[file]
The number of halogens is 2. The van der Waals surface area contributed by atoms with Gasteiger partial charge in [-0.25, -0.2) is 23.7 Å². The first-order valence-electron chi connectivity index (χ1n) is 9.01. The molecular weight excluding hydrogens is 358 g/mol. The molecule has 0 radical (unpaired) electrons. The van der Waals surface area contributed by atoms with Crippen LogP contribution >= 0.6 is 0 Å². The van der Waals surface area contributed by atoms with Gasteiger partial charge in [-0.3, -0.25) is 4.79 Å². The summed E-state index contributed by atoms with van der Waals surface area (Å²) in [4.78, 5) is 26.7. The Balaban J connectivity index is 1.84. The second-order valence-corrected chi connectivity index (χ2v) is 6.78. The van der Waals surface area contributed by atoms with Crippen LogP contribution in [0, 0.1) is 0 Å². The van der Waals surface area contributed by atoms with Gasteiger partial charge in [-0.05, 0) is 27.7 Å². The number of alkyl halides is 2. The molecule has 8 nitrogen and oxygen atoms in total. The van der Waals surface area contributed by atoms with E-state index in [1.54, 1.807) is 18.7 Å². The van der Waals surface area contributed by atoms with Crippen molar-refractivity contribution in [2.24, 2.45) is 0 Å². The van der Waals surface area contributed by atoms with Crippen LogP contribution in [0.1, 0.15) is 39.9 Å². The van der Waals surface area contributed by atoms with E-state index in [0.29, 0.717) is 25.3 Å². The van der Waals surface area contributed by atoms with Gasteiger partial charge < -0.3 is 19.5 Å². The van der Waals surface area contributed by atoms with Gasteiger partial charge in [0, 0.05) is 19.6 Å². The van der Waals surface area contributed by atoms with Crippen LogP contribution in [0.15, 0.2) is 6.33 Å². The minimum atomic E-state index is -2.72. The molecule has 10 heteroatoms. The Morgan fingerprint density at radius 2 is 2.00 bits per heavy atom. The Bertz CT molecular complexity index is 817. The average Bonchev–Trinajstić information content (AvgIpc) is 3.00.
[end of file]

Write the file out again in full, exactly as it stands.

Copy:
The number of halogens is 2. The van der Waals surface area contributed by atoms with Gasteiger partial charge in [-0.25, -0.2) is 23.7 Å². The first-order valence-electron chi connectivity index (χ1n) is 9.01. The molecular weight excluding hydrogens is 358 g/mol. The molecule has 0 radical (unpaired) electrons. The van der Waals surface area contributed by atoms with Crippen LogP contribution >= 0.6 is 0 Å². The van der Waals surface area contributed by atoms with Gasteiger partial charge in [-0.3, -0.25) is 4.79 Å². The summed E-state index contributed by atoms with van der Waals surface area (Å²) in [4.78, 5) is 26.7. The Balaban J connectivity index is 1.84. The second-order valence-corrected chi connectivity index (χ2v) is 6.78. The van der Waals surface area contributed by atoms with Crippen LogP contribution in [0, 0.1) is 0 Å². The van der Waals surface area contributed by atoms with Gasteiger partial charge in [-0.05, 0) is 27.7 Å². The number of alkyl halides is 2. The molecule has 8 nitrogen and oxygen atoms in total. The van der Waals surface area contributed by atoms with E-state index in [1.54, 1.807) is 18.7 Å². The van der Waals surface area contributed by atoms with Crippen molar-refractivity contribution in [2.24, 2.45) is 0 Å². The van der Waals surface area contributed by atoms with Crippen LogP contribution in [0.1, 0.15) is 39.9 Å². The van der Waals surface area contributed by atoms with E-state index in [0.29, 0.717) is 25.3 Å². The van der Waals surface area contributed by atoms with Gasteiger partial charge < -0.3 is 19.5 Å². The van der Waals surface area contributed by atoms with Gasteiger partial charge in [0, 0.05) is 19.6 Å². The van der Waals surface area contributed by atoms with Crippen LogP contribution in [0.15, 0.2) is 6.33 Å². The minimum atomic E-state index is -2.72. The molecule has 10 heteroatoms. The Morgan fingerprint density at radius 2 is 2.00 bits per heavy atom. The Bertz CT molecular complexity index is 817. The average Bonchev–Trinajstić information content (AvgIpc) is 3.00.